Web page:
Current Issue

Summer 2018

Dementia

Six minutes in a Virtual Dementia Tour is a descent into chaos, misery and another world. The experience offers caregivers enhanced empathy for those struggling with memory loss.

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Joey Libby lifting weights

Cured

The road to survival and the journey of discovery intersect to forge one of the greatest successes in scientific research—a cure for hepatitis C.

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medical student talking with patient

Dignity, love, compassion

Student-faculty clinics at Haven for Hope provide emergency dental care and vaccines and treat chronic pain and skin ailments. They also offer students lessons in empathy.

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Treasures of the P.I. Nixon Library

The collective wisdom of thousands of years of medical exploration lies waiting to be discovered anew in some of the rarest and most beautiful texts ever created.

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Trauma surgeons Lillian Liao, M.D., M.P.H. ’04, and Ronald Stewart, M.D. ’85, in an operating room

Operating in the new normal

Trauma surgeons Ronald Stewart, M.D. ’85, and Lillian Liao, M.D., M.P.H. ’04, respond to emergency calls routinely. But this call, of a mass shooting in nearby Sutherland Springs, made U.S. history.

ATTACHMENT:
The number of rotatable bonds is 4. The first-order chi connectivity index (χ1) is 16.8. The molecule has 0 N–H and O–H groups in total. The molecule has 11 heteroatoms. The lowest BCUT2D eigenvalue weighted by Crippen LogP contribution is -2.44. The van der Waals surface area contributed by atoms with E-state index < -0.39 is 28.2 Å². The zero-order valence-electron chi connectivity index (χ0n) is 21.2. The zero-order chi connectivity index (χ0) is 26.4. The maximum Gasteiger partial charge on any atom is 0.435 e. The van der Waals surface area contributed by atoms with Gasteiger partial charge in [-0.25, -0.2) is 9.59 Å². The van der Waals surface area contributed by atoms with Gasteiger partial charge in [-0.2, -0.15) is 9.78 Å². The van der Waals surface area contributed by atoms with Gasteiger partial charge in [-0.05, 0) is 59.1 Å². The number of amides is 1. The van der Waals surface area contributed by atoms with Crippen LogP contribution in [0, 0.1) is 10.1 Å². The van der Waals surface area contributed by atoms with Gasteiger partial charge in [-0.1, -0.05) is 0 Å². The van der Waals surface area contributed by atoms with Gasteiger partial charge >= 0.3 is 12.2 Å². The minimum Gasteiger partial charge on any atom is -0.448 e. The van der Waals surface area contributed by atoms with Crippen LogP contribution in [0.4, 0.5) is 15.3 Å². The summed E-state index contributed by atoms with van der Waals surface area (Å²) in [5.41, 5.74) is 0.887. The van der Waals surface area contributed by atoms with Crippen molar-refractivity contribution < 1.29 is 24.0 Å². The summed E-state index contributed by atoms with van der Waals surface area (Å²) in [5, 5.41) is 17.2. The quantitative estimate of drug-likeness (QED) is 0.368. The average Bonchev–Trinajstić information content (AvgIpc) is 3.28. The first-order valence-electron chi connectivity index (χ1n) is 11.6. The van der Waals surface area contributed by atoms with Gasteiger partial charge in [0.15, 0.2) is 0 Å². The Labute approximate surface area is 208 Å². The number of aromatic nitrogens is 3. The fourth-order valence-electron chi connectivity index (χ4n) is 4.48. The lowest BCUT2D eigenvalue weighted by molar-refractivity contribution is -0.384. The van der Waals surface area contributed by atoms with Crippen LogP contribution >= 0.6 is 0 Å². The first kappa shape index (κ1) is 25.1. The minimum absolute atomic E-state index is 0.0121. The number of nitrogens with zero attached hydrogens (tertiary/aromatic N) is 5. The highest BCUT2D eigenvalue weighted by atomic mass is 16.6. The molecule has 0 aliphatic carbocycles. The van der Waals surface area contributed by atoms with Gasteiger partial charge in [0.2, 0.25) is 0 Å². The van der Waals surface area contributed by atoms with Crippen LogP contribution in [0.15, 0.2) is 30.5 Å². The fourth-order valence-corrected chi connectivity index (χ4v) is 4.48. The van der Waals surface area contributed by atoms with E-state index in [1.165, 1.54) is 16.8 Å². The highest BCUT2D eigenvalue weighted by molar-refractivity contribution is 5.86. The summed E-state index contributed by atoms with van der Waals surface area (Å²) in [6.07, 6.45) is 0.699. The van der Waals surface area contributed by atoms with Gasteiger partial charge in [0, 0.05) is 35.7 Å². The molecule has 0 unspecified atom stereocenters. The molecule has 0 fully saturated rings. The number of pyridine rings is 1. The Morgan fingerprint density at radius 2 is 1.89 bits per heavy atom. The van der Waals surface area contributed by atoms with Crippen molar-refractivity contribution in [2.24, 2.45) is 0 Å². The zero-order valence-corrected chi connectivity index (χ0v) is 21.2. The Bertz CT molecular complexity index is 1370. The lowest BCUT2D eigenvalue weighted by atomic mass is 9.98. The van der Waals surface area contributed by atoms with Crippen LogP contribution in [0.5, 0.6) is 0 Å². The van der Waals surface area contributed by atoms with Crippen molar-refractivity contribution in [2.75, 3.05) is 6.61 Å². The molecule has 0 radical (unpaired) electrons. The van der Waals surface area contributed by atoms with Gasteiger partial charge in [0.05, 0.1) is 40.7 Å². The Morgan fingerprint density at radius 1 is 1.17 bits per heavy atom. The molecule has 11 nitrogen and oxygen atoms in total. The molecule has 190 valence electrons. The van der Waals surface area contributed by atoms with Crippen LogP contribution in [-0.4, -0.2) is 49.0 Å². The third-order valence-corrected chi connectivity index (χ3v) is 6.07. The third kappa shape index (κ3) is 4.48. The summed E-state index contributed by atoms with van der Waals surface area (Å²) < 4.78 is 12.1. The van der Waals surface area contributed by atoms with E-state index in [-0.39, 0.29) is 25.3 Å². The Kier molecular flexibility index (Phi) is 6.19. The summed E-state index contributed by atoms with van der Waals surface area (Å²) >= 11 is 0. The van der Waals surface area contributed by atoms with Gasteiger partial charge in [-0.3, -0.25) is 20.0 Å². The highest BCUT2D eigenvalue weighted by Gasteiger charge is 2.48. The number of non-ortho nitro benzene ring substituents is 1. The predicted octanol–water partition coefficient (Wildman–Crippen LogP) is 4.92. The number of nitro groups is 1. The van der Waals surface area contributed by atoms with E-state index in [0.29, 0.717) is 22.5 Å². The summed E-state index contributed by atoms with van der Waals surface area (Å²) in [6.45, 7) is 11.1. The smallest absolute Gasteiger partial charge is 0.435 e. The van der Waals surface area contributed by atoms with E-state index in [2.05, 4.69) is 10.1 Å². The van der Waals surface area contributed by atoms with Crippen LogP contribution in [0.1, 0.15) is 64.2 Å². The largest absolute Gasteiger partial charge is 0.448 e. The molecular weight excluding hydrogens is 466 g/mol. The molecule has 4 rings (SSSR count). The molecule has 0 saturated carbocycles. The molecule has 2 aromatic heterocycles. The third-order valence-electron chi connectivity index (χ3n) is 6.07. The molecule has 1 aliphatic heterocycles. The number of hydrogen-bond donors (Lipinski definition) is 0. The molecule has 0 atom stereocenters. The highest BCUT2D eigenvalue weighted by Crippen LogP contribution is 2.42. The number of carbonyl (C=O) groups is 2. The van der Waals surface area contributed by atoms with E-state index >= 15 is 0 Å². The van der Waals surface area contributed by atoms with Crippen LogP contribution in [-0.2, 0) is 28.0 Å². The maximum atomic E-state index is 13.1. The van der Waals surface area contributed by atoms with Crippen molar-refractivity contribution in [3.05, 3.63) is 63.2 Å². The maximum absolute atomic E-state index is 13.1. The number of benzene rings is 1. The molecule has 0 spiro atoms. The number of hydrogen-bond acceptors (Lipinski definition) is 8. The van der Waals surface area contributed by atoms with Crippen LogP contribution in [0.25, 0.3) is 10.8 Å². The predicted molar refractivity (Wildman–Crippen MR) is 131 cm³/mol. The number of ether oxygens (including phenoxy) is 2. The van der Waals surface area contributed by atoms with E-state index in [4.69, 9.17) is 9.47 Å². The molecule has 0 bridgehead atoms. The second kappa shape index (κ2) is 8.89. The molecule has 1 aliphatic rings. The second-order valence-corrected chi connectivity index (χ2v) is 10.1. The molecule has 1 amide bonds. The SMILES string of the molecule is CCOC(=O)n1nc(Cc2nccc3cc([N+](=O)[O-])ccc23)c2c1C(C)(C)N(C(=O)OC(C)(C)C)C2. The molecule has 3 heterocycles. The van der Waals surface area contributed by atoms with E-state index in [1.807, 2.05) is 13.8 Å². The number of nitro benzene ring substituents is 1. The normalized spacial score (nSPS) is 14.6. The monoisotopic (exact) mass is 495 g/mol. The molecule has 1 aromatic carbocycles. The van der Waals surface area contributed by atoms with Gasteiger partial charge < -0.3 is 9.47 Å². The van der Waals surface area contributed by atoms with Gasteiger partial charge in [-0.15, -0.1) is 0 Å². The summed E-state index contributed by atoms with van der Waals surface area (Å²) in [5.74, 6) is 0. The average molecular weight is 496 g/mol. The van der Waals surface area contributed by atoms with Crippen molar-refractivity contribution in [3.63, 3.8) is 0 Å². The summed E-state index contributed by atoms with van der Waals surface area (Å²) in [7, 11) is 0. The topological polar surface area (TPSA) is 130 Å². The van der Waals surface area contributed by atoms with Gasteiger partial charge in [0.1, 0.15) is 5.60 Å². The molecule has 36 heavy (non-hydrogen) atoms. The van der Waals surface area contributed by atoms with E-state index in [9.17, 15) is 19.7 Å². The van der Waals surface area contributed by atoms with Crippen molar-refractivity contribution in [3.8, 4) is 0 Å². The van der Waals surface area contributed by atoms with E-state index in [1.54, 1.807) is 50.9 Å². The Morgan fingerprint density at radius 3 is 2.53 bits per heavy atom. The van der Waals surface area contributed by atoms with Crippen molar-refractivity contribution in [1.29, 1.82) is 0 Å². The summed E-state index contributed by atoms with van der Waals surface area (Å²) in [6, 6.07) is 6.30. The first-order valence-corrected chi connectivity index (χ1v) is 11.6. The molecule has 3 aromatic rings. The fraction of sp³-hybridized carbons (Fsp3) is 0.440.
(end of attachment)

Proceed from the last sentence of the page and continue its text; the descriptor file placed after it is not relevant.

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mouse with cancer cells

Revolutionary new tool could change pancreatic cancer therapies

A new tool is urgently needed to find a better treatment for pancreatic cancer. One researcher believes he has found one that provides a truer picture of the disease and how it affects humans.

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Is stroke in your genes?

A landmark study of DNA from people around the world identified new genetic risk factors for stroke. It is the largest genetic study of stroke to date, and could lead to stroke drug development and dementia treatment.

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Dr. Svatec looks through microscope

Changing the standard of cancer care

Bladder cancer patients who received the chemotherapy drug gemcitabine had significantly lower recurrence of their cancer, a clinical trial has revealed.

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cannabis

Medical cannabis approved

When an FDA advisory committee approved the first cannabidiol medicine for prescription use in epilepsy, it based its decision on recommendations of a UT Health San Antonio researcher.

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image of body attacked by virus

Chlamydia in your gut could protect you

Exposing the gut to chlamydia protects against subsequent infection in the genital tract and other tissues, researchers have discovered.

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woman made of molecules

Power to the patient

Personalized medicine is expected to be the new normal in medicine in the future. A new master’s degree in personalized molecular medicine will train students in these novel approaches.

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person pouring mouthwash into cup

Herbal hope for oral cancer

A compound found in plants may serve as a preventive agent and treatment for oral cancer.